In this work the last king of the Maurya dynasty is given as Pusyamitra, but according to Brahmanical accounts Pusyamitra was the name of a general of King Brhaddhanus, the last monarch of that dynasty. This general Pusyamitra is said to have killed the king, usurped the throne, and founded the Sunga dynasty in 184 B.C.E.

Besides recounting the major events in the life of King Asoka, this work devotes half of its space to stories concerning the six patriarchs who succeeded the Buddha in transmitting the Dharma:

Mahakasyapa, Ananda, Madhyantika, Sanakavasin, Upagupta, and Dhitika. It also includes some other stories for the elucidation of the Dharma. Dhitika unknown to Southern Buddhism and may be looked upon as a hint of the Mahayanist tendency of this work; this hint is enhanced by a sort of short dharani (incantation) in Chinese transliteration in Chapter VIII (which has been restored to the nearest possible romanized. Sanskrit by my friend Professor Wu Baihui of the Institute of Philosophy of the Chinese Academy of Social Sciences).

Samghapala (459-524 C.E.), the translator of the Chinese ver­sion of the A-yu-wang jing, was a monk from the kingdom of Funan (in the eastern part of present-day Thailand), who came to China during the Qi dynasty (479-501 C.E.) and stayed at Zheng­guan Monastery in the capital, where he studied Mahayana texts under the Indian monk Gunabhadra and "mastered the languages of several countries". When Emperor Wu of the Liang dynasty came to power, he invited Samghapala in the fifth year of Tian jinn (506 C.E.) to translate Buddhist texts into Chinese. In the course of the subsequent seventeen years, he translated eleven Buddhist texts into Chinese, making a total of forty-eight fascicles, including the A yu-wang jing and the Vimuktimarga, with the assistance of Chinese Buddhist monks and lay scholars under imperial patronage. In the fifth year of Pu-tong (524 C.E.), he died of illness at the age of sixty-five at Zheng-guan Monastery.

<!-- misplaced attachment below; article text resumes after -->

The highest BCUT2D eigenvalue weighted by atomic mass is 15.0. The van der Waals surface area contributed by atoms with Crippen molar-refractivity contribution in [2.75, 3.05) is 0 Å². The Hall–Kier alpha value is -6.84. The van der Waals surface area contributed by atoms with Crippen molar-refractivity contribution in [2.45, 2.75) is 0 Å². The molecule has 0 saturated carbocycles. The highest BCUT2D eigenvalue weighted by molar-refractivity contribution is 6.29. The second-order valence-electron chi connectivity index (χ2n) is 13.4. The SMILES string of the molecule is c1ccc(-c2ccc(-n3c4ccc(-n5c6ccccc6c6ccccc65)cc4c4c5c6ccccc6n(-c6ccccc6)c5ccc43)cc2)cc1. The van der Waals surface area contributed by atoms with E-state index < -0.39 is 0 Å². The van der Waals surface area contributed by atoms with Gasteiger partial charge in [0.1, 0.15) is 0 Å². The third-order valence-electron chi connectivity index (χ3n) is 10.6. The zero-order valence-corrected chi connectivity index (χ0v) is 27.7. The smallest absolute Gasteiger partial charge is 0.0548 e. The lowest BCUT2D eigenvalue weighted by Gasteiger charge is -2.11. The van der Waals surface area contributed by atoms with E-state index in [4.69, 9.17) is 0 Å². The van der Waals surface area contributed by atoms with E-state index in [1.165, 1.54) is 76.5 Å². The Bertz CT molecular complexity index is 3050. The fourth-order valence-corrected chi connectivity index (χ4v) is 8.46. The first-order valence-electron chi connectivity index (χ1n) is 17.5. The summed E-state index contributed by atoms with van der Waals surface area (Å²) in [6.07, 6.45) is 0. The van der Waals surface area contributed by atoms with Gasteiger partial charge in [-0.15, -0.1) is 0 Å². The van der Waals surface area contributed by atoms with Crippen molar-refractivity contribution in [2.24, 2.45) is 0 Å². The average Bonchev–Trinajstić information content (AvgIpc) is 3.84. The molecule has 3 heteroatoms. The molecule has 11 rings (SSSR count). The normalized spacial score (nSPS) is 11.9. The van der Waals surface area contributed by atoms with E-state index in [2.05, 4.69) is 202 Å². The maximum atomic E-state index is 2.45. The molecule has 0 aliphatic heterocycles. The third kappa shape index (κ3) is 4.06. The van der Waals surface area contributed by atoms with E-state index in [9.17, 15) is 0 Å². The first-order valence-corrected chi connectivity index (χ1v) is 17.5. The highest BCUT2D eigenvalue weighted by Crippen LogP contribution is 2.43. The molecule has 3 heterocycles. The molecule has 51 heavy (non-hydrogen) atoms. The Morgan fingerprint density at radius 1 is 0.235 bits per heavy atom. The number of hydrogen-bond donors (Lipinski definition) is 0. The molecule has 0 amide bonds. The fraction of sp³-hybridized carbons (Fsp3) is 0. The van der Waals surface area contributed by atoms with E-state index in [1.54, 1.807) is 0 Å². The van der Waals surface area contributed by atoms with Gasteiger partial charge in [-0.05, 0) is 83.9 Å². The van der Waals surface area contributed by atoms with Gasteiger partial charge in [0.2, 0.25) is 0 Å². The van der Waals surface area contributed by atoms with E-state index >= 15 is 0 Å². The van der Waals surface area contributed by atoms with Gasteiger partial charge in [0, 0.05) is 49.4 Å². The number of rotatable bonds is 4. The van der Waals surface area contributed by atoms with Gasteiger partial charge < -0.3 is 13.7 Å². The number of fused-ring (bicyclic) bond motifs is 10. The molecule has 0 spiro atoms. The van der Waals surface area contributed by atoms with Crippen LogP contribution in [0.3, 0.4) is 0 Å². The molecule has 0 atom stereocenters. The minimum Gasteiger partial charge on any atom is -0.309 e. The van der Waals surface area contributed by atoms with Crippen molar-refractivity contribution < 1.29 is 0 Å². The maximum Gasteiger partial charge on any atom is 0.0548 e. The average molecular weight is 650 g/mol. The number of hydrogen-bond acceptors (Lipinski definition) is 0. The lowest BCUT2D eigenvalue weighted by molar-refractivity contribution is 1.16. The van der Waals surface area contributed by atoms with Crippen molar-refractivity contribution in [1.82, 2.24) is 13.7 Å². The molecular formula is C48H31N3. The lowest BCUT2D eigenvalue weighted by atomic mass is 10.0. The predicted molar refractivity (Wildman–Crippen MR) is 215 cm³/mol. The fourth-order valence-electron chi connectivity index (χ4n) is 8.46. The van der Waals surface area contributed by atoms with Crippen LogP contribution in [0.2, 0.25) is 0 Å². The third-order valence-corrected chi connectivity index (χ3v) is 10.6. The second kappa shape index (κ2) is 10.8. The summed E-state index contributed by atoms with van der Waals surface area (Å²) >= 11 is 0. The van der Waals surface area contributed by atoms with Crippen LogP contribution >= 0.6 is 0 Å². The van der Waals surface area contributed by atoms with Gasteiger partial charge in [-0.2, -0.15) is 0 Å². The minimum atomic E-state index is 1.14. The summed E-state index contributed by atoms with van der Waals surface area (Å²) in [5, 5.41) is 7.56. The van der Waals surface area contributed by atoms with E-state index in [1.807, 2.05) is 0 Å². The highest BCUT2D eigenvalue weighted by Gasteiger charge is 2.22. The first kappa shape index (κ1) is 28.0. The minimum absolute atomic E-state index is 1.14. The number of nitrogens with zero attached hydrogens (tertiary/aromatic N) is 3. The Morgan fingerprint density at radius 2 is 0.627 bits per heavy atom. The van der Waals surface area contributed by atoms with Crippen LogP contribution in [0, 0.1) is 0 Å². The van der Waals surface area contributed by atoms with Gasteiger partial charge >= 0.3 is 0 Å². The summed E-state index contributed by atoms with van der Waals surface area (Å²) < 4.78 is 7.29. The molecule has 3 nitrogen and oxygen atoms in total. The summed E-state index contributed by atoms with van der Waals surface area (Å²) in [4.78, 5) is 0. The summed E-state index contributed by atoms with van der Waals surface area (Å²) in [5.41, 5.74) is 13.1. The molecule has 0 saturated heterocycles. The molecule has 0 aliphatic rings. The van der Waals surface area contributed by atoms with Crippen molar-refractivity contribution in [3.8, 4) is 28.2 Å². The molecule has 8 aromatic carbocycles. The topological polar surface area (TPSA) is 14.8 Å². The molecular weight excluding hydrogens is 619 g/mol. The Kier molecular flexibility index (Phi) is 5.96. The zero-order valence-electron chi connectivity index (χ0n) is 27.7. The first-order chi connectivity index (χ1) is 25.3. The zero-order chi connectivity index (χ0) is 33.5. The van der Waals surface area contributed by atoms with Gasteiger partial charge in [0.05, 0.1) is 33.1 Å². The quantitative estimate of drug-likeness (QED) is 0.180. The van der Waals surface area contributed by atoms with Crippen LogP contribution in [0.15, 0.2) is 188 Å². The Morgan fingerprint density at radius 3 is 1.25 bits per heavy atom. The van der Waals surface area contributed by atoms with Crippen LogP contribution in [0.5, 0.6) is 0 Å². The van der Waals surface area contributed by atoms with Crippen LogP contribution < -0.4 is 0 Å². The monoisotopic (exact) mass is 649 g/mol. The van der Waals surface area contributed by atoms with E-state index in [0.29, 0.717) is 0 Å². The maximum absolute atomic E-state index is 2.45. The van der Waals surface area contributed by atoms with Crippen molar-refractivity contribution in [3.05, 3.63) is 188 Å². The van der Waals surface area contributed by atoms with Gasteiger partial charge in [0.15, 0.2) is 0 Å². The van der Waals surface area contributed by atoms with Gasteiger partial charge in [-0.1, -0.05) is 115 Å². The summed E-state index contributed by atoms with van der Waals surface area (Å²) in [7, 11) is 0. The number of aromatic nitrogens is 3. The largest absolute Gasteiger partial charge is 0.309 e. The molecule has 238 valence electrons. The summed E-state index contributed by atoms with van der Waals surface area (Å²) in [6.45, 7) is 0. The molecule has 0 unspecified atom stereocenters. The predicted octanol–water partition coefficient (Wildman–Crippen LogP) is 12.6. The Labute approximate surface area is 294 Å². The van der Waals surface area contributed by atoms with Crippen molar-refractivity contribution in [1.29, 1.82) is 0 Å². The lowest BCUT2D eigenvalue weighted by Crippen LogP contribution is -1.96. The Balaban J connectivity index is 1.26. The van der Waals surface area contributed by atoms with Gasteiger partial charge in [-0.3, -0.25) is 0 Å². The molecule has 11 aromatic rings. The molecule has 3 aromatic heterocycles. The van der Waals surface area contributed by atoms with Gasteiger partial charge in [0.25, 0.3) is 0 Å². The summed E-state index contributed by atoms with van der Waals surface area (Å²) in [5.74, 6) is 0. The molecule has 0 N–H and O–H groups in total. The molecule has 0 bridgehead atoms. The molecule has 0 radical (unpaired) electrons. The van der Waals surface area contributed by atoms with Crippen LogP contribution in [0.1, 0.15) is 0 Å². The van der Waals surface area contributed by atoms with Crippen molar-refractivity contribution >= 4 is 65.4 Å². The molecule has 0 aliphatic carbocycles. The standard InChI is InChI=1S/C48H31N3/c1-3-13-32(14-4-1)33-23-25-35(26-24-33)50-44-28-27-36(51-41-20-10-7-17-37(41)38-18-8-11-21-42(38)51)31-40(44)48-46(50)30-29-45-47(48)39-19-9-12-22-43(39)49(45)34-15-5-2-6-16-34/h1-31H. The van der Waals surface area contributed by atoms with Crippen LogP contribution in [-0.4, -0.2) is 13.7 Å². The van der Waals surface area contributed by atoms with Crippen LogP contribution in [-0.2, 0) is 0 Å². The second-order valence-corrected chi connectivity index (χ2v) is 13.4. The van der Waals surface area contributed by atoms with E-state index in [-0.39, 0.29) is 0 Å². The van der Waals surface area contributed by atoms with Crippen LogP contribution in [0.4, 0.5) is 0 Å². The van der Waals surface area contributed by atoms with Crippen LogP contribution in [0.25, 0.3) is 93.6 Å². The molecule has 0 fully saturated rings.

The Lotus Sutra (Taisho 262) translated by Tsugunari Kubo and Akira Yuyama, this is one of the most important of all Mahayana sutras. It is a work of great literary merit and has earned a lasting place in the history of Buddhism.

 This translation of The Lotus Sutra was made from the Chinese version by Kumdrajiva entitled Miao-fa-lien-hua-ching in seven fascicles. In translating the Chinese text into English we used the Kasuga Edition of the Lotus Sutra as a basic text rather than the Taish6 Edition. With very few exceptions the readings in these two editions are almost exactly the same in meaning, and the differ­ences are too slight to have any significant effect on the transla­tion. We have tried to make our translation as readable as possible without straying from the original meaning.

The last line of the first verse in Chapter XXIII, which we have translated as, "I have paid homage to the Bhagavat.  In order to attain the utmost wisdom," has no corresponding reading in any extant Sanskrit manuscript. It is found neither in the Tibetan canon nor in the Chinese version translated from the Sanskrit by Dharmaraksa in 267. Fur­thermore, it is absent in a number of authoritative editions of the Buddhist canon in Chinese.